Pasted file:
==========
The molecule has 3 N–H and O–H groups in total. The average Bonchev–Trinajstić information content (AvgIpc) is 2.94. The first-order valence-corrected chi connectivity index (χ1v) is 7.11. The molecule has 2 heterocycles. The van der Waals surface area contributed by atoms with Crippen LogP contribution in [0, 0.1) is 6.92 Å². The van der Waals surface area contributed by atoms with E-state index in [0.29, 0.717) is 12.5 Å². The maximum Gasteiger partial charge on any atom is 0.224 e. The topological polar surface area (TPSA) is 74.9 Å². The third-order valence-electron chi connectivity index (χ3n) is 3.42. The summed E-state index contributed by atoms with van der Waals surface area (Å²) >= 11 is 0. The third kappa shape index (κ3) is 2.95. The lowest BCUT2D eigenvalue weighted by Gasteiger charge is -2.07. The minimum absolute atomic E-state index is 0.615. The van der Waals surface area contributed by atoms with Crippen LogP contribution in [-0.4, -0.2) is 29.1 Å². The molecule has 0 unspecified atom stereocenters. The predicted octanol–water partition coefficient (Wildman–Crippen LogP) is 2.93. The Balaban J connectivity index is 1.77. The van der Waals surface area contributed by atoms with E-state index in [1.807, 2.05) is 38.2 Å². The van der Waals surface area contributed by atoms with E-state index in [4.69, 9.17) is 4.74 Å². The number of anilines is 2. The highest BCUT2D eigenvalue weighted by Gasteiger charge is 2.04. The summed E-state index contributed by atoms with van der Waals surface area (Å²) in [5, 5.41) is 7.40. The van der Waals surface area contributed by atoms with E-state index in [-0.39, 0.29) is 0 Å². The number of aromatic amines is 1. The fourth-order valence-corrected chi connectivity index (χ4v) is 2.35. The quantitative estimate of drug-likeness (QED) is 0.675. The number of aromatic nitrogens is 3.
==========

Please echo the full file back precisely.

The molecule has 3 N–H and O–H groups in total. The average Bonchev–Trinajstić information content (AvgIpc) is 2.94. The first-order valence-corrected chi connectivity index (χ1v) is 7.11. The molecule has 2 heterocycles. The van der Waals surface area contributed by atoms with Crippen LogP contribution in [0, 0.1) is 6.92 Å². The van der Waals surface area contributed by atoms with E-state index in [0.29, 0.717) is 12.5 Å². The maximum Gasteiger partial charge on any atom is 0.224 e. The topological polar surface area (TPSA) is 74.9 Å². The third-order valence-electron chi connectivity index (χ3n) is 3.42. The summed E-state index contributed by atoms with van der Waals surface area (Å²) >= 11 is 0. The third kappa shape index (κ3) is 2.95. The lowest BCUT2D eigenvalue weighted by Gasteiger charge is -2.07. The minimum absolute atomic E-state index is 0.615. The van der Waals surface area contributed by atoms with Crippen LogP contribution in [-0.4, -0.2) is 29.1 Å². The molecule has 0 unspecified atom stereocenters. The predicted octanol–water partition coefficient (Wildman–Crippen LogP) is 2.93. The Balaban J connectivity index is 1.77. The van der Waals surface area contributed by atoms with E-state index in [1.807, 2.05) is 38.2 Å². The van der Waals surface area contributed by atoms with E-state index in [4.69, 9.17) is 4.74 Å². The number of anilines is 2. The highest BCUT2D eigenvalue weighted by Gasteiger charge is 2.04. The summed E-state index contributed by atoms with van der Waals surface area (Å²) in [5, 5.41) is 7.40. The van der Waals surface area contributed by atoms with E-state index in [-0.39, 0.29) is 0 Å². The number of aromatic amines is 1. The fourth-order valence-corrected chi connectivity index (χ4v) is 2.35. The quantitative estimate of drug-likeness (QED) is 0.675. The number of aromatic nitrogens is 3.